The varieties of lavender are English lavender, lavandin and Spanish lavender, which is also known as French lavender. Each variety has a number of subspecies grouped together by similar characteristics.Continue Reading
English lavender is the most widely encountered lavender in North America. Popular examples of English lavender are the blue mountain, Alba, buena vista, Munstead and Hidcote lavenders. Contrary to its name, the plant comes from the Mediterranean and not England. It is identified by having flowers in a whorl pattern with nodes along the stem. English lavender grows best in full sun and thrives in humidity, but it does poorly in heavy, water-laden soil. English lavender is often used in cooking and baking, and it is known for its subtle fragrance.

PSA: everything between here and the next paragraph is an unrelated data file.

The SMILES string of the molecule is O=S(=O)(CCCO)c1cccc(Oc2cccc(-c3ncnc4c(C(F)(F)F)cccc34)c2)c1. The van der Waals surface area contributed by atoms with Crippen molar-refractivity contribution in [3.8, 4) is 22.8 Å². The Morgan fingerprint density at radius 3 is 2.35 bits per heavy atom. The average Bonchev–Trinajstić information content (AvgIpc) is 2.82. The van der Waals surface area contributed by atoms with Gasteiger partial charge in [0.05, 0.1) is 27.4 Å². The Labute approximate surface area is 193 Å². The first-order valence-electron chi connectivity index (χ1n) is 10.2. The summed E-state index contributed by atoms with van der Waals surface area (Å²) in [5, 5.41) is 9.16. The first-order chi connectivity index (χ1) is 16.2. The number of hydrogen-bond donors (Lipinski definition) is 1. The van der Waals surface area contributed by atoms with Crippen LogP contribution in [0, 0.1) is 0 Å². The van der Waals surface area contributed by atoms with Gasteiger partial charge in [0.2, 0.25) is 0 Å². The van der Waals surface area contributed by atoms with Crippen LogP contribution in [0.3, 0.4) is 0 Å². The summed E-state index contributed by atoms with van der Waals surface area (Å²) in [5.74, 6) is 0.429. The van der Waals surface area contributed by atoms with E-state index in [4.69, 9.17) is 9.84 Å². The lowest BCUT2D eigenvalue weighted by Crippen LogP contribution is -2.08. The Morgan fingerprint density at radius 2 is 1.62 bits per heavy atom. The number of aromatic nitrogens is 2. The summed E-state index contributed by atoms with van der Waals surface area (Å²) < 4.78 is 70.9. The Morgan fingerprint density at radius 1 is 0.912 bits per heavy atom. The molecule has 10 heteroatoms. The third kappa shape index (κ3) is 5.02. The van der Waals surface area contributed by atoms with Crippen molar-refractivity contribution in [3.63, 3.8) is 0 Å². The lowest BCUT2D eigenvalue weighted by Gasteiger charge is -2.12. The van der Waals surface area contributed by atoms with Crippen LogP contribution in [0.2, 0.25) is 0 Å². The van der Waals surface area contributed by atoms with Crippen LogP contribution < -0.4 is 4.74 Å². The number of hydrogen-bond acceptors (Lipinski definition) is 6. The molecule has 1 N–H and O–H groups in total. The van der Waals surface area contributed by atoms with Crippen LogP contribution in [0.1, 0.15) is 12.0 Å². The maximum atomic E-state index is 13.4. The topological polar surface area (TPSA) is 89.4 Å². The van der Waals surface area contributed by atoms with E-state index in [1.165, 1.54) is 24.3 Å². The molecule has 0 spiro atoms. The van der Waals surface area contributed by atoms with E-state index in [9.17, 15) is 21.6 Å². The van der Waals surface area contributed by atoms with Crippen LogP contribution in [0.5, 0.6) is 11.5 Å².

Lavandins are a hybrid between English and spike lavender, which is often found in France. Its features are similar to those of English lavender, but its second parent, the spike lavender, makes this plant stand slightly taller and bloom later with lighter-colored flowers. Well-known examples of Lavandin are the Provence, grosso, Wilson’s giant and silver frost lavenders. Lavandins are typically used for perfume fragrances, and their soil must be kept very dry.
Spanish lavender, also known as French lavender, is identified by its tightly compacted flower spikes and bracts on the flower heads, which resemble large petals. Spanish or French lavender is often used for ornamental purposes, and its various names include Madrid blue and winter bee.Learn more about Botany